Fact Sheet
Bureau of Arms Control, Verification and Compliance
December 13, 2012

Key Point: The use of data from surveillance of our nuclear weapons enables us to predict how the weapons will perform over time without nuclear explosive testing. This capability has improved significantly over the past decade and provides us with the capability to ensure an effective nuclear stockpile.

Surveillance information is critical for the predictive models used in the annual nuclear weapon assessment process. These tools and the detailed quantitative modeling they support serve as key elements of the capability to maintain a safe, secure and effective U.S. nuclear weapons stockpile without underground nuclear explosive testing

The National Nuclear Security Administration (NNSA) annual assessment process has evolved significantly since the end of underground nuclear explosive testing to ensure an effective nuclear weapons stockpile. The current approach aims to achieve a comprehensive, science-based understanding of nuclear weapon systems. Surveillance tools and models play critical roles in providing information essential to assessing weapon safety, security, and performance changes that would impact military effectiveness without performing underground nuclear explosive tests.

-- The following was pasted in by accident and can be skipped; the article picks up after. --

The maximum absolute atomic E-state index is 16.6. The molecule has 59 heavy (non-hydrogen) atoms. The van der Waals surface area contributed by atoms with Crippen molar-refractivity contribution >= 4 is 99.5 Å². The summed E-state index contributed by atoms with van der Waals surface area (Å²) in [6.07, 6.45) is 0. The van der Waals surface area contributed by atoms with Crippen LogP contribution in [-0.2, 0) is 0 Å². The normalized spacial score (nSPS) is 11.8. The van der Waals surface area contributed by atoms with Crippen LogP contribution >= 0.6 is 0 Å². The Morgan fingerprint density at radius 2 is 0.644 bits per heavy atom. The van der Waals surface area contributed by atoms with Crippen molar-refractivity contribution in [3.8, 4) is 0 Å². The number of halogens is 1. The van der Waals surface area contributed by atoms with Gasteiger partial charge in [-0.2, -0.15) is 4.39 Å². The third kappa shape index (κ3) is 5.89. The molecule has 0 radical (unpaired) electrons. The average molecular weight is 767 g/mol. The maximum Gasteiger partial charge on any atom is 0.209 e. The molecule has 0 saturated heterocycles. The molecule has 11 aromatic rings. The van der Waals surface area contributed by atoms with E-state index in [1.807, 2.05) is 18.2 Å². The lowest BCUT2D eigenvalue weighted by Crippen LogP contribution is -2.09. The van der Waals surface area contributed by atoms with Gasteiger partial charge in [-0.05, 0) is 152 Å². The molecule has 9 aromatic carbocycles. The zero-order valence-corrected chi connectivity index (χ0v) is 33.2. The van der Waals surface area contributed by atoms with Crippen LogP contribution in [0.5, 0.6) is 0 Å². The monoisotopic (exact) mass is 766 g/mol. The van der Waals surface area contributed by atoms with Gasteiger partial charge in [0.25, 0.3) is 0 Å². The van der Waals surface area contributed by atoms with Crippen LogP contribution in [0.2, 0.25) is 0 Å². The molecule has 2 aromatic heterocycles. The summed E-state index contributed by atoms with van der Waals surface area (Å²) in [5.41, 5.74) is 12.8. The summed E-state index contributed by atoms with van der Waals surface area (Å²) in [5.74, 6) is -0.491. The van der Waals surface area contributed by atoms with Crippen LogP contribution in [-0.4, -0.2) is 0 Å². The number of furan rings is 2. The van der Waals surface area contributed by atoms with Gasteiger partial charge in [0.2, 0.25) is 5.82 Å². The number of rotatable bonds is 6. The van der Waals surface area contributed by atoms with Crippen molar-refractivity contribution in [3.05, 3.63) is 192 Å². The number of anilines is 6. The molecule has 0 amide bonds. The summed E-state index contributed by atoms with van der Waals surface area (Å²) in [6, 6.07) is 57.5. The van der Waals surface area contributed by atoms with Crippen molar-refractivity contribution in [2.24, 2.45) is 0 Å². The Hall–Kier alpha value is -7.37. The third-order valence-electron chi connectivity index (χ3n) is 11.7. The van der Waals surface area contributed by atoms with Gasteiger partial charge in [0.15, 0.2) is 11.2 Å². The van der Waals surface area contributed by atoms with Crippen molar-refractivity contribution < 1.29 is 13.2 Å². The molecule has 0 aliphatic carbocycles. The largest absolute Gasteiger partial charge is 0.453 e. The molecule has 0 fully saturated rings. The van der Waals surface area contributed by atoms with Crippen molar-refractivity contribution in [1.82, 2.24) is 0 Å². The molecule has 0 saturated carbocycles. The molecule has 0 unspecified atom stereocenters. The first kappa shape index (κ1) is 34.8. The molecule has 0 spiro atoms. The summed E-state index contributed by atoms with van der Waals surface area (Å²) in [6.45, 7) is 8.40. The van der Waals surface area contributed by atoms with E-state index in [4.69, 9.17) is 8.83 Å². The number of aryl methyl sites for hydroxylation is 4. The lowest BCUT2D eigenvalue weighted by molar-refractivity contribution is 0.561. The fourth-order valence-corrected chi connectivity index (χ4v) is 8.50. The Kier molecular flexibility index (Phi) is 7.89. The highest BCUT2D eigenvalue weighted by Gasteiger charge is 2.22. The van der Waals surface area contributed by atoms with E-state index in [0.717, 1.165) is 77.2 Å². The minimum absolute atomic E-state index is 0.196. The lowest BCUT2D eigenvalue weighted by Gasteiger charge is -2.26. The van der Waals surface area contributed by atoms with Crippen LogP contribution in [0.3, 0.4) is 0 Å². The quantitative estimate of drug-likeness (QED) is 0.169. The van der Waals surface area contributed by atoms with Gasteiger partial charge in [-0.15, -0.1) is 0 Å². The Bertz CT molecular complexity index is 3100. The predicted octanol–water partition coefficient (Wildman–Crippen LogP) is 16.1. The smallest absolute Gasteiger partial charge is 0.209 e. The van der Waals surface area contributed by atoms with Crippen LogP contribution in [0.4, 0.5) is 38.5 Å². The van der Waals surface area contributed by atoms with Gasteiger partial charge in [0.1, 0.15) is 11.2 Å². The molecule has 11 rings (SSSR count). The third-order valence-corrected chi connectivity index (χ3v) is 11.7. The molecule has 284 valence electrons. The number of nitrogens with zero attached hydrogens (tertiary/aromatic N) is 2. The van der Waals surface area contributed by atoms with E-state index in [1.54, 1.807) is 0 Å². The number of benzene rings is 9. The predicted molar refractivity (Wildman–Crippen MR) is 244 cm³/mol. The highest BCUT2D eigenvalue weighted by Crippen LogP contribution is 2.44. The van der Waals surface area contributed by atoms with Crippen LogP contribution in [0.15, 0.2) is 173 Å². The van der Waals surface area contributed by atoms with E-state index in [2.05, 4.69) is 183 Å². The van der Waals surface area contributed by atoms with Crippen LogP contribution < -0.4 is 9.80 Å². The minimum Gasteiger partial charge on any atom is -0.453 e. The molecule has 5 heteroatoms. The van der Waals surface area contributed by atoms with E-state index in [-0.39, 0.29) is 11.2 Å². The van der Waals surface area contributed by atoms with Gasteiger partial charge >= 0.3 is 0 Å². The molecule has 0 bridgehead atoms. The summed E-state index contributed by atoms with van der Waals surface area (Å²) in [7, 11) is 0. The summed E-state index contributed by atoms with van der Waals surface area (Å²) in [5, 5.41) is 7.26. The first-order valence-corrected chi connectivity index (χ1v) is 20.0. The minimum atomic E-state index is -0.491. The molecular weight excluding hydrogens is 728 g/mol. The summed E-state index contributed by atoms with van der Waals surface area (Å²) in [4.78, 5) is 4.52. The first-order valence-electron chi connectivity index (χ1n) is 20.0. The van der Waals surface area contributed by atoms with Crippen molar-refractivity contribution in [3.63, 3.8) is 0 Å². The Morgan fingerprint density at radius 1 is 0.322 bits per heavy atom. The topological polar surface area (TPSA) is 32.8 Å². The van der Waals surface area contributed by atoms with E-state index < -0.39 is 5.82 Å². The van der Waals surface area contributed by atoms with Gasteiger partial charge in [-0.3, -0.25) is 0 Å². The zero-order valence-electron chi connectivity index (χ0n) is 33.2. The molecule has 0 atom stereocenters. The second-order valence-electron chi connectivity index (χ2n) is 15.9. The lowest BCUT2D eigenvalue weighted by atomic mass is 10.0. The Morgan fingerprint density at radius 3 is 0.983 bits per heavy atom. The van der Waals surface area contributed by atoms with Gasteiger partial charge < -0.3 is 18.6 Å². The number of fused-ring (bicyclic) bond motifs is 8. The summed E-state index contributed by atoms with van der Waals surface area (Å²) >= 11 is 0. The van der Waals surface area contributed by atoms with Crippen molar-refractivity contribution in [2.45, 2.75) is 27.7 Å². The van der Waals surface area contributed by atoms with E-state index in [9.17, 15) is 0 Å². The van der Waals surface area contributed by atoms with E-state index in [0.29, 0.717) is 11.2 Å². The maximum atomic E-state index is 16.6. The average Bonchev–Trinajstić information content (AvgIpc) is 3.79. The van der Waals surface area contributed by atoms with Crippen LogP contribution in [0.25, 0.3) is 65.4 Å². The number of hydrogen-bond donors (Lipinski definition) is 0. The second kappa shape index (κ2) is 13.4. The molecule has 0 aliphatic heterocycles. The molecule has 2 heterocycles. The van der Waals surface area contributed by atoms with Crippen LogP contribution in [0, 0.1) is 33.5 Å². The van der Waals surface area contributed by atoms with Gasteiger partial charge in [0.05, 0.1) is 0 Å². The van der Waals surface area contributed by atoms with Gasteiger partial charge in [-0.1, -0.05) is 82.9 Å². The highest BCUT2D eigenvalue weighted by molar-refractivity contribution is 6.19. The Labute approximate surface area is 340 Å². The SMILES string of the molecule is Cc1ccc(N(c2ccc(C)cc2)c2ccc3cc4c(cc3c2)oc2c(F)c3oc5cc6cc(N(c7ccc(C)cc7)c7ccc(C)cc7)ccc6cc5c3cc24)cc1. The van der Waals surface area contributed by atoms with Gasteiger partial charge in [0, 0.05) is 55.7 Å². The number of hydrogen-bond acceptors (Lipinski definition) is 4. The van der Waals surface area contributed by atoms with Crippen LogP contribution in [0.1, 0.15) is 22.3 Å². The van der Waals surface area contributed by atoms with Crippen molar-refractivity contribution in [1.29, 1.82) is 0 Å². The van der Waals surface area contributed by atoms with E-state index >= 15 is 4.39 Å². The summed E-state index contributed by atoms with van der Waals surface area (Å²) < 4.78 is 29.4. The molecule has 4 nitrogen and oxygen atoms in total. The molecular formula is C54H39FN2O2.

These surveillance tools aid in the understanding of two conditions of weapons systems: the “as-built” and “as-aged” conditions. The “as-built” condition reflects the frequency and severity of original design or manufacturing defects. The “as-aged” condition reflects the evolution of age-related changes in materials, components, and subsystems that can alter performance. Over the last few years, several advances in this area have contributed to a better understanding of the condition of our existing nuclear weapons and the ways in which the current condition could affect safety, reliability or performance.

Through the weapons surveillance program, we have in-depth knowledge of the core plutonium components housed within weapons, also referred as “pits,” by using technologies such as non‑destructive laser gas sampling and high-resolution pit computed tomography (commonly referred to as a Pit CT). System tests also assess the functionality of all major non-nuclear components.

As an example, Pit CT enables the evaluation of the nuclear weapon’s “pit” to assess aging issues that were previously not detectable. Data collected from these and other advanced diagnostic tools help to ensure that predictive models reflect both the “as-built” condition and age-related changes. With this information, models can be used to assess changes in performance relative to the design baseline.